Does all this information make you dumber? I believe information is knowledge, always usable. Whether it is the knowledge about latest celebrity troubles or world troubles, it can be used for conversation. Depending on the crowd you are conversing with, you could switch your topics around. Does so much information desensitize you? That is a resounding yes! The continuous inflow of violence, deaths and revolutions around the world are definitely killing the emotions. There is so much of this stuff happening around, nobody is shocked anymore. Instead the attitude now is that we talk about the events for about five minutes before moving on with our own lives and troubles. Something like this, “Oh one more killing! One more bombing! Damn shame. All right who is up for drinks tonight to celebrate my promotion?”

The information is so easily and so readily available, no one values it anymore. The biggest example is the use of the word “Google” as a verb instead of the noun that it is. Instead of saying, “I am going to search using Google,” Everyone says, “I am going to google it!” The current generation doesn’t even know that the information has always been available on their finger tips, just in books and not on their smart devices. I don’t think the information is making people lose their common sense, I think it is the fact that, it is so readily available that is making people dumb, because they have never had to look for it.

The information boom is a blessing and a curse, depending on the way one looks at it. Use it the right way and it is a tool, but if you don’t know how to use or what to do with the information you have, then no amount of it is of any use to you. The devices are getting smarter; from smart phones, smart TV’s to smart watches, and the people using them are getting dumber!

The hand-me downs that matter!

Hand-me downs

None of us are strangers to hand me downs, which come in all sizes, shapes, emotions and traditions. Some of these legacies are the ones that inspire you to continually improve whereas others bog you down and it is not easy to pick and choose. I am sure many of you now catch yourselves aping some of your parents’ mannerisms that you hated while growing up! That is legacy, hand-me downs and genes.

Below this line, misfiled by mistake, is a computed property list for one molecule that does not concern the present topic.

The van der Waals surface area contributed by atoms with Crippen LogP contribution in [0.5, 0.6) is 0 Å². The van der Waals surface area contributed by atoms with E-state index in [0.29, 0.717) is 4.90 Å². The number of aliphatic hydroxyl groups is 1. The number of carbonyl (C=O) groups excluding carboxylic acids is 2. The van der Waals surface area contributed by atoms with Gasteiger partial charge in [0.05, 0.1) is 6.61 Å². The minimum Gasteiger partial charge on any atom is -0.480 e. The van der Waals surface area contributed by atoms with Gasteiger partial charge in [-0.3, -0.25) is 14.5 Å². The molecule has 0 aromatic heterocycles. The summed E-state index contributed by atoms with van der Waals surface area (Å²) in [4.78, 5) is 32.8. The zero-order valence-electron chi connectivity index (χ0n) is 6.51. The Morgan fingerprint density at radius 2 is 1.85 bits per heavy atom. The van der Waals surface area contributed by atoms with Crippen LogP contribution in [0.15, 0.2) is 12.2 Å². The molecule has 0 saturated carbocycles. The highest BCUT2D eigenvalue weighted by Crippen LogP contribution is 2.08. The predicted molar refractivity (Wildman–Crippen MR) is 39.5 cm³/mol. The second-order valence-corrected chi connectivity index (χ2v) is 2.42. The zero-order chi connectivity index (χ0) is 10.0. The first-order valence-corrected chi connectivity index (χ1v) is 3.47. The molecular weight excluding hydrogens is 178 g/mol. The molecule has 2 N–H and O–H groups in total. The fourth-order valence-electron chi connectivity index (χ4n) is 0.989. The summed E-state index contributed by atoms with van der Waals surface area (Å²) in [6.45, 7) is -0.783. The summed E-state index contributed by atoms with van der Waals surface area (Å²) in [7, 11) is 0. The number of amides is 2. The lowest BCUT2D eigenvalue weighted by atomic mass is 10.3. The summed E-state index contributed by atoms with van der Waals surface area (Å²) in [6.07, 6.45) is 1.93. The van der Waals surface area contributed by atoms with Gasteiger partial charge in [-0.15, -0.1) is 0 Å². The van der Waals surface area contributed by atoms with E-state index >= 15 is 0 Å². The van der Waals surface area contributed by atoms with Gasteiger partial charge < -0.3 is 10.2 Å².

Growing up I never had to use hand-me down clothes because of the age difference between me and my sibling, but I did get handed down the sense of responsibility for your words, action and money. My sister has been better at accepting that legacy than me and I have tried to learn from her. Here are some of the major legacies which continue to influence me, mould me and continuously evolve me.

  • Cooking: I never liked cooking growing up, and would only bother with the kitchen during meal times. But when I started living on my own, I realized the extent of my mother’s and sister’s influence on my cooking style and tastes and what more, I started enjoying it. Even though I didn’t formally learn recipes from my mother until later, so much of my cooking style was already my mom’s! My love for cooking and the idea that you could throw 5 different things together in a pan and come up with an awesome dinner is my hand-down from my mom. Cooking and family recipes are a great way to pass on your family legacy and I am proud of what I have learnt and continue to learn from my family!
  • Traditions: Indians are big on traditions and I didn’t realize the influence of these traditions on me until I moved out of India. I was brought up in a traditional Hindu family, taught to have respect and a healthy fear for the millions of gods and goddesses. Every major public holiday in India is to celebrate the birth of a god/goddess or the triumph of good vs evil. Even though I am not a very traditional person, these traditions have defined me for as long as I remember. Until I left home, I didn’t realize how much these traditions which are sometimes comforting and sometimes stifling, are a part of my identity and proud legacy.

The one thing that I can say I haven’t received in legacy is prejudice. I am sure every adult has their set of prejudices, obtained from their parents or developed on their own. But, all my prejudices are my own! Fortunately or unfortunately instead of catching on to the ones that my parents have, I found some of my own!

Nightmare Jobs!

Daily Challenge

There are a couple of jobs which I don’t think I ever handle. I think any jobs that require me to make on the spot life and death decisions are pretty much beyond me.

  • Doctors: At one time I desperately wanted to become a doctor. When I couldn’t clear the medical entrance exams I was bitterly disappointed and then opted for pharmaceutical sciences instead. I held on to my disappointment for a long time, until one day I realized that I am easily freaked out if I am responsible to make someone’s life and death decisions.
  • Military: I am sure I couldn’t do anything that will require me to point a gun at an unknown enemy and start shooting. Killing an enemy that you can’t see takes a tremendous amount of courage, even with the knowledge that if you don’t kill, the enemy might kill you first.
  • President/Prime Minister in a democracy: There is no chance of my ever being this! But the possibility that at one command from you, people will do your bidding and then ask you for explanations, is too much to handle. That kind of power while intoxicating to some, is just suffocating for me. Today’s high commands are answerable to the present as well as future generations. The quote, “Uneasy lies the head that wears the crown!” says it all!